Lorri Dudley

Be moved. Be changed. Love because you are loved.

Tag: Marriage

Samurai welding sword

How Do You Weld Your Words?

Samurai welding sword

Writers understand the power of words. Our goal is to carefully craft sentences to stir up emotion within our readers, so hearts synchronize in tempo with that of the heroine and lungs breathe the same air as the hero. The thesaurus is our right hand as we pursue the perfect phrasing to construct an image or engrave an impression.

Often, the power of words is underestimated. We forget how, in Genesis 1, God spoke the world into being. Nine paragraphs begin with “God said,” and then something was created, for instance, “Let there be light (Gen 1:3)” and “Let us make mankind in our image (Gen 1:26).” Jacob, in the Bible, understood the power of a blessing. He pretended to be his brother Esau by tying goat skins to his arms so that his almost blind father Isaac would bless him instead. A father’s blessing was so powerful that when Esau found out what had happened, he begged his father to bless him too, but Isaac could only tell Esau he would live by the sword and serve his brother (Genesis 27).

Words can be life-giving, or words can be a loaded weapon.

Our careers, passions, and lifepaths are frequently formed by words of encouragement that speak life to our dreams, but a negative comment can be a dream crusher. My fifth-grade teacher saw my creative writing potential and instilled the seed of becoming a writer within my heart, but my seventh-grade teacher criticized my grammar and set my dream back twenty years. Now, I kick myself for listening to that seventh-grade teacher (and praise God for grammar correcting software).

Man and woman arguing

Recently, my husband and I have been working with married couples of all ages and hear a lot of “If only he would…” and “She needs to…” We hear a lot of I and me and very few us and we. They don’t recognize the criticism and judgment in their words. Dr. Gottman and Robert Levenson performed a longitudinal study to identify happy and unhappy couples. They discovered a ratio that could depict whether a married couple would stay together versus become divorced with 90% accuracy. That ratio was five positive interactions to every negative one (Benson, The Magic Relationship Ratio, The Gottman Institute, Oct 2017). It takes five compliments to overshadow one criticism.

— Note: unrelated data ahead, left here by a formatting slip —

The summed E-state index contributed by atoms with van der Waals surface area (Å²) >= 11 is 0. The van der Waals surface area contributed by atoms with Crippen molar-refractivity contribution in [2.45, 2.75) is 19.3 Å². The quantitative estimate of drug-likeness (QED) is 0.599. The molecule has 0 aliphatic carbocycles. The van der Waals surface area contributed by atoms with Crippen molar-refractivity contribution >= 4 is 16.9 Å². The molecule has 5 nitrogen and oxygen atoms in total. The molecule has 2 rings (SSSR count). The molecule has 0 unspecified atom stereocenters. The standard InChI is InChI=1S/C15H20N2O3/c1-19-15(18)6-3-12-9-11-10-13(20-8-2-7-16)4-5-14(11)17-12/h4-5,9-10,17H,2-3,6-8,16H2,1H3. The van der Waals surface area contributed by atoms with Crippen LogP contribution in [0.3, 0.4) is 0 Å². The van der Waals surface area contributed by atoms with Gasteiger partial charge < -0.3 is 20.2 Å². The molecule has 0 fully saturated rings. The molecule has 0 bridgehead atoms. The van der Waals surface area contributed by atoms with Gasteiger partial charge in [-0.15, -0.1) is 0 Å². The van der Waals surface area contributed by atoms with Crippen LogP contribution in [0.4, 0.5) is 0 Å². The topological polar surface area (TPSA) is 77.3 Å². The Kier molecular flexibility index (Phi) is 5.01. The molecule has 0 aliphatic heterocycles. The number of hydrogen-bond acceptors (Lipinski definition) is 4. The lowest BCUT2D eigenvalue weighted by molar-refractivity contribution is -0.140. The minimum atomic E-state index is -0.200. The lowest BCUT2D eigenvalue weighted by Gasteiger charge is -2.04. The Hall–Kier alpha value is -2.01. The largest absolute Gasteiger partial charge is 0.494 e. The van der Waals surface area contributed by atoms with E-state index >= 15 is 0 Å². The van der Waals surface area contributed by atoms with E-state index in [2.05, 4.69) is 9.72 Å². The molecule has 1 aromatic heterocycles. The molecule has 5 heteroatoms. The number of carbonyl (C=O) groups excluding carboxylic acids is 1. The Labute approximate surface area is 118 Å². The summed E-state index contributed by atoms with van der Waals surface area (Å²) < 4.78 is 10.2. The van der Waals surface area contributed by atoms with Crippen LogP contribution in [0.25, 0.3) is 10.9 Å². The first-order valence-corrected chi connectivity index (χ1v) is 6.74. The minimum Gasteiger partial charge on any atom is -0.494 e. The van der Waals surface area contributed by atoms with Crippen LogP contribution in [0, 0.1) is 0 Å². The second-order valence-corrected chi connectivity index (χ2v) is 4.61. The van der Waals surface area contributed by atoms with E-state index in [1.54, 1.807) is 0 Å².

James 3:10 says, “Out of the same mouth come praise and cursing. My brothers and sisters, this should not be.” But, how do we change the pattern of spewing criticism? I’ve taken to praying as David did in Psalm 141:3, “Set a guard over my mouth, Lord; keep watch over the door of my lips.” It’s a daily struggle to die to the greedy pride of self and bite our tongue before it starts a fire that burns out of control.

What of those hurtful comments that still echo in our ears? Deuteronomy 30:19 God says, “I have set before you life and death, blessings and curses. Now choose life, so that you and your children may live.” We can choose blessing and shake off the hurtful words that have hung over us like a dark cloud. We can choose life and life-giving words to live by.

We can weld the weapon of words for good.

Sword

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Couples fighting

Unstir the Pot – Calming the Battlefield

Couples fighting

The kids scatter to get away from the tension between mom and dad. Yelling, screaming, tears, a door slams. Words have been said that can’t be unsaid.

Most fights are not the iconic scenes of the movies like Braveheart where William Wallace inspires his warriors with a freedom speech before they charge into battle. Mr. and Mrs. Smith movie posterOr, the fantastic light show of sabers as Luke Skywalker holds a final showdown with his Darth Vader dad.  Or, even the witty, I love you, but I have to kill you now, undercover spy humor of Mr. and Mrs. Smith. Usually, fights are trivial, hurtful, and often a simple misunderstanding.

Misunderstandings are what develop conflict between the hero and heroine in most romance novel plots. It can be anything from hiding a past shame to believing the hero may be an actual murderer. Whatever the conflict, it’s good to know how and why fights progress. In my research, I came across two types of fighters: duckers and confronters.

Duckers prefer to hide or ignore the issue hoping it will resolve itself on its own. When forced into a confrontation, they think, I don’t need this, or I don’t have time for this.

Confronters prefer to attack the issue. They want to air it all out in the open. When faced with a ducker they think, he’s/she’s not willing to fight for me and wants to press their spouse into standing up for them.